Hopes high for historic market after regeneration unit transfer

A campaign has been launched to safeguard jobs and attract more shoppers to one of the UK's oldest markets after figures revealed stall holders were drifting away from the historic site because of a lack of investment.

Scarborough's Market Charter dates from 1252 and is one of the country's oldest. An open air market selling a range of goods was held in the old town until the Market Hall was opened in 1853.

The vaults underneath the building, originally a bonded warehouse, have provided much of the markets' income since they were converted into stalls in 1993.

Hide Ad
Hide Ad

Whitby also holds a small open air market three days a week. At present, both markets generate a surplus which goes into the general property fund.

However, a report has revealed occupancy rates in the Scarborough Market Hall are falling – to 39 units let in 2009from 45 in 2008 with the Vaults' tenancies decreasing to 46 from 49, of 50, units in 2008.

Scarborough Council's head of regeneration Pauline Elliott said yesterday: "The income is therefore reducing and at risk in the short term.

"In 2005, a detailed Scrutiny report identified a need for 850k worth of investment in the Scarborough Market to pay for new stalls, security, signs, and banners. Since that time, lack of investment has made it difficult to attract new stallholders.

Hide Ad
Hide Ad

"Another major issue with the Market Hall in Scarborough is its location. This was picked up by the original Renaissance Kissing Sleeping Beauty document which recommended the creation of a new market square on the site of the Argos building."

Currently, the market is screened by other buildings from shoppers coming down Eastborough. It was hoped to create a new market square with open vistas, but there is unlikely to be enough money available during the recession.

However, Mrs Elliott underlined that Scarborough market – despite the restrictions of operating from a listed building site – still had huge potential, particularly in a tourist town with a high turnover of visitors.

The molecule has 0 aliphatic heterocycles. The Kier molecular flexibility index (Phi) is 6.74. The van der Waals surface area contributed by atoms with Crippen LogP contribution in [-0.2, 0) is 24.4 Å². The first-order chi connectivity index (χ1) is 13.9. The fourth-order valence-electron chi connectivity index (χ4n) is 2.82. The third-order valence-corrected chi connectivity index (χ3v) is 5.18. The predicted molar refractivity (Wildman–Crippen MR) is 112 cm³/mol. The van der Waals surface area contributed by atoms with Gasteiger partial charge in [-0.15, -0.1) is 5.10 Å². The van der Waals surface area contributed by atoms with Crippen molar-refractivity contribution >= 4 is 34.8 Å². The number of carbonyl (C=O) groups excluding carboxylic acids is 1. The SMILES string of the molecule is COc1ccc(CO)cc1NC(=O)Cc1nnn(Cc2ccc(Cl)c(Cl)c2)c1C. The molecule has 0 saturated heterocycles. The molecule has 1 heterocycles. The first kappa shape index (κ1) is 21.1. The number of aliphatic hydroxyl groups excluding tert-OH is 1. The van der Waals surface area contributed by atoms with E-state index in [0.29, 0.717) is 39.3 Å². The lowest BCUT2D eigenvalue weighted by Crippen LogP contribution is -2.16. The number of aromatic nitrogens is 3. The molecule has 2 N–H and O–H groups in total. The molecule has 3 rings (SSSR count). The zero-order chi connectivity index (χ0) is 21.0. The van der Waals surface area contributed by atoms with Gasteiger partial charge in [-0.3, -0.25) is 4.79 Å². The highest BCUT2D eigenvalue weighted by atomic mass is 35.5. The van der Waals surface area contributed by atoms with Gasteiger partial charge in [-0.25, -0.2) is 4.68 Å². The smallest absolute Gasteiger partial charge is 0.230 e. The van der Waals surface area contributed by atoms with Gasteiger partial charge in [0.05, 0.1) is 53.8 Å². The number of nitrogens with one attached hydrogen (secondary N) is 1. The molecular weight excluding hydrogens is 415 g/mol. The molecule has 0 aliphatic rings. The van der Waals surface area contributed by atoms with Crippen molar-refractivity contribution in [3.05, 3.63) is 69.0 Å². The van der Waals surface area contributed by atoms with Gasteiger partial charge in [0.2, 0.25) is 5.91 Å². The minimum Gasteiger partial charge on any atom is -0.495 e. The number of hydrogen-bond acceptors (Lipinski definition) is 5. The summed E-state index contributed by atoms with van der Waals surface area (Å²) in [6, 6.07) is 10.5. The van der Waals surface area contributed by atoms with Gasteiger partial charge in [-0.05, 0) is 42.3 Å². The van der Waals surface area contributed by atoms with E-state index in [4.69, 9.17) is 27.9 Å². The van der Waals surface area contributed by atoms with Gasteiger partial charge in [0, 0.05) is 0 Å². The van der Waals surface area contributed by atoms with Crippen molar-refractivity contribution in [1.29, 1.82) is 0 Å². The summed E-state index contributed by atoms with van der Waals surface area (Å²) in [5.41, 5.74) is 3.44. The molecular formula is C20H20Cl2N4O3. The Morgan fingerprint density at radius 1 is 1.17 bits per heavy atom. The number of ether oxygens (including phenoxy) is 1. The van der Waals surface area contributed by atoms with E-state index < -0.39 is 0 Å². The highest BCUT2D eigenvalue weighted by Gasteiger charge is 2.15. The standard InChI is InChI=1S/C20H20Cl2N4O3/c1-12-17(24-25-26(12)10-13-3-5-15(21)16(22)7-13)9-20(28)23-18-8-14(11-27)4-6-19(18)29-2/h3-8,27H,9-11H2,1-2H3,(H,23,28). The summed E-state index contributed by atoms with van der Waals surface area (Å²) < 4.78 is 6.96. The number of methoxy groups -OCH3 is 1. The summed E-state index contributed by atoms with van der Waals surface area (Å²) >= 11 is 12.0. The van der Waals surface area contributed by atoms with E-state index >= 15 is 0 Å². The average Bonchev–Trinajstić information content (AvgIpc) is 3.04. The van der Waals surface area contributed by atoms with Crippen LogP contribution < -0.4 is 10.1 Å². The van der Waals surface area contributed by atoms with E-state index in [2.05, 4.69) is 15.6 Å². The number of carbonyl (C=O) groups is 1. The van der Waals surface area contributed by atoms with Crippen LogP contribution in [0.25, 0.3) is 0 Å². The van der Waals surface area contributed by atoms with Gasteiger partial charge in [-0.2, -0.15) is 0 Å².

"Where they operate in town centres, markets can be very successful, adding vibrancy to retail areas, offering customer choice and cost-effective fresh foods and other goods to local people.

Hide Ad
Hide Ad

"In many towns – such as Doncaster, Leeds and York – markets can be visitor destinations in their own right, offering a retail experience which is unique and varied compared to standard high streets.

"In a tourist area such as Scarborough Borough with new potential customers arriving weekly, this is an area which could be worth exploiting."

The opportunity for Scarborough Council to get more involved has been created by moves to bring the markets under the wing of the regeneration and planning service.

Scarborough Market takes place almost exclusively within the Market Hall, although town centre managers operate half a dozen stalls in the busy Newborough-Westborough pedestrian area to help fund town centre events.

Hide Ad
Hide Ad

Under the new regime it is proposed the 50k per year income from these stalls is ring-fenced to fund the Market and pay for events and promotions to raise its profile.

The budget earmarked to support small markets would also be pooled with the authority's town centre funding to form one overall pot.

Stallholders would team up with council chiefs to decide how to spend it and take the market in new directions.

This would include partnerships with the NHS, Deliciously Yorkshire, and Yorkshire Coast College to promote local produce, cooking and healthy eating.

The council would also look to outside grant-making bodies to help fund the business.